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New Hampshire’s New Voting Law Threatens Student Voters

The latest unnecessary barrier to the ballot box in the Granite State

  • Makeda Yohannes
July 19, 2018

New Hamp­shire’s new voting law erects yet another unne­ces­sary barrier to student voting in the state. It’s the latest in the Gran­ite State’s ongo­ing effort to disen­fran­chise student voters.

House Bill 1264, which Gov. Chris Sununu signed into law Friday, changes the defin­i­tion of “resid­ent” in the state. As a result, New Hamp­shir­ites with out-of-state drivers’ licenses will have to obtain New Hamp­shire licenses if they want to vote. That’s all but certain to lower voting rates in New Hamp­shire’s college communit­ies.

There are reas­ons to think this is by design. For some time, some New Hamp­shire lawmakers have attemp­ted to make it more burden­some for students to vote. In fact, the bill’s spon­sor, Rep. David Bates, intro­duced bills in two previ­ous legis­lat­ive sessions that tried to redefine the resid­ency require­ment for voting. And just last year, the state Legis­lature passed a law that put daunt­ing barri­ers in front of voters want­ing to use same-day voter regis­tra­tion — a method that is used at high rates in college towns.

Efforts to disen­fran­chise students are of dubi­ous legal­ity: The U.S. Supreme Court has long recog­nized students’ consti­tu­tional right to register and vote where they attend school. Indeed, Sununu delayed sign­ing HB 1264 for weeks because, as he put it, he had “seri­ous concerns” about the bill’s consti­tu­tion­al­ity. (In an unusual advis­ory opin­ion, a divided New Hamp­shire Supreme Court ruled that the bill passed consti­tu­tional muster.)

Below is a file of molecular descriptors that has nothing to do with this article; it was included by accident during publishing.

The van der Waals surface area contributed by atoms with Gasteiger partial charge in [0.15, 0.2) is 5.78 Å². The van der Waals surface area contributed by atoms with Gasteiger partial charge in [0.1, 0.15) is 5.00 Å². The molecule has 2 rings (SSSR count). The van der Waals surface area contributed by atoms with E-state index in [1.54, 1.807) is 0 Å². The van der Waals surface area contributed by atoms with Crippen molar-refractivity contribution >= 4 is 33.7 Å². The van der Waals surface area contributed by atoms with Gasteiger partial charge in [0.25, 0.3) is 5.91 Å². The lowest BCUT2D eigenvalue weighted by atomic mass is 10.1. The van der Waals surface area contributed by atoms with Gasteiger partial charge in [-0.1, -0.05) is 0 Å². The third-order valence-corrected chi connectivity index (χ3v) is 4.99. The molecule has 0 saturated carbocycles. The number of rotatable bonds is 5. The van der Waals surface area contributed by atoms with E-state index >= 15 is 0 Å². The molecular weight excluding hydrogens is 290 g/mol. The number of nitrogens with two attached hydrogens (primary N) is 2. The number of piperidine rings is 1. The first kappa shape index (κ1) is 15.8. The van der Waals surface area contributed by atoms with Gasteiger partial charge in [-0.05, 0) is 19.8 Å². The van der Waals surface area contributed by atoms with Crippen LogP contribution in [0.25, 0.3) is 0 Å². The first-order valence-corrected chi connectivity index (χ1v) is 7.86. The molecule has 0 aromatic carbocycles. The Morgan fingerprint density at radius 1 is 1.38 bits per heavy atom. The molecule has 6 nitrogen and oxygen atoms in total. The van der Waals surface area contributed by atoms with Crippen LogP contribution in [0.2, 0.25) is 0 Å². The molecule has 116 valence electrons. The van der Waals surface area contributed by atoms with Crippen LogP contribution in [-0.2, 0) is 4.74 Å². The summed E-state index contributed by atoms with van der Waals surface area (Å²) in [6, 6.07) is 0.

Legal­ity aside, adding unne­ces­sary burdens to young people’s abil­ity to vote is bad policy. Last year’s midterm elec­tion saw the lowest voter turnout in 72 years. Lawmakers should be focused on encour­aging young people to register and vote, instead of making it harder.

The law is partic­u­larly prob­lem­atic given the broader context in which it was under­taken. Last fall, Kansas Secret­ary of State Kris Kobach — the leader of Pres­id­ent Trump’s contro­ver­sial and now-defunct voting commis­sion — peddled false claims of voter fraud by New Hamp­shire college students during the 2016 pres­id­en­tial elec­tions. Even though these claims, and others like them, have been debunked, they under­mine faith in the integ­rity of our elec­tions. 

Sununu said Friday that the new law would “restore equal­ity and fair­ness” to the state’s elec­tions. But that’s not how many of the state’s college students see it. When passing elec­tion laws, states must strike a balance between well-regu­lated and secure elec­tions, and access to the fran­chise. New Hamp­shire’s new law badly misses the mark.

An incor­rect update was added to this post on 10/23/18 saying that the law had been blocked by a court. In fact the court blocked a differ­ent New Hamp­shire voting law. We regret the error.